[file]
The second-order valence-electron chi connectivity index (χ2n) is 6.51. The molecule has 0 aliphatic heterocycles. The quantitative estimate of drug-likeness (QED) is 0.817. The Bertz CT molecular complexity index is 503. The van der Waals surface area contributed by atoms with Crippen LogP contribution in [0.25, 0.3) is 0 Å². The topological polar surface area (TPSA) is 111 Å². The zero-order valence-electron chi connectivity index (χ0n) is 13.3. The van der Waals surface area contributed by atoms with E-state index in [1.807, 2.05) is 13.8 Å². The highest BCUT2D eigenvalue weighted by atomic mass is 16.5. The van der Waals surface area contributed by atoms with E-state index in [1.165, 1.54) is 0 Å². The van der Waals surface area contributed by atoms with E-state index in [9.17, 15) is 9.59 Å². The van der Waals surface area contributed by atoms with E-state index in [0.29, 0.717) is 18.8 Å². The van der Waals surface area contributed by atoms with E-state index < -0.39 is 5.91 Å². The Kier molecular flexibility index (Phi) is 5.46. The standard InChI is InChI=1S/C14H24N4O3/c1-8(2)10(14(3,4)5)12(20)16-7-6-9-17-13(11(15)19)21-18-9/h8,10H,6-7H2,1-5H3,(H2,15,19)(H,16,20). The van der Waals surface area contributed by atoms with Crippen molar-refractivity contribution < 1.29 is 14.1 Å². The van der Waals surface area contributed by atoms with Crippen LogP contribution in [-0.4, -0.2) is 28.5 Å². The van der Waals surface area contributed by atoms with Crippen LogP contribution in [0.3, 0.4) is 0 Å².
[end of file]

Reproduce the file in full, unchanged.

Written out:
The second-order valence-electron chi connectivity index (χ2n) is 6.51. The molecule has 0 aliphatic heterocycles. The quantitative estimate of drug-likeness (QED) is 0.817. The Bertz CT molecular complexity index is 503. The van der Waals surface area contributed by atoms with Crippen LogP contribution in [0.25, 0.3) is 0 Å². The topological polar surface area (TPSA) is 111 Å². The zero-order valence-electron chi connectivity index (χ0n) is 13.3. The van der Waals surface area contributed by atoms with E-state index in [1.807, 2.05) is 13.8 Å². The highest BCUT2D eigenvalue weighted by atomic mass is 16.5. The van der Waals surface area contributed by atoms with E-state index in [1.165, 1.54) is 0 Å². The van der Waals surface area contributed by atoms with E-state index in [9.17, 15) is 9.59 Å². The van der Waals surface area contributed by atoms with E-state index in [0.29, 0.717) is 18.8 Å². The van der Waals surface area contributed by atoms with E-state index < -0.39 is 5.91 Å². The Kier molecular flexibility index (Phi) is 5.46. The standard InChI is InChI=1S/C14H24N4O3/c1-8(2)10(14(3,4)5)12(20)16-7-6-9-17-13(11(15)19)21-18-9/h8,10H,6-7H2,1-5H3,(H2,15,19)(H,16,20). The van der Waals surface area contributed by atoms with Crippen molar-refractivity contribution < 1.29 is 14.1 Å². The van der Waals surface area contributed by atoms with Crippen LogP contribution in [-0.4, -0.2) is 28.5 Å². The van der Waals surface area contributed by atoms with Crippen LogP contribution in [0.3, 0.4) is 0 Å².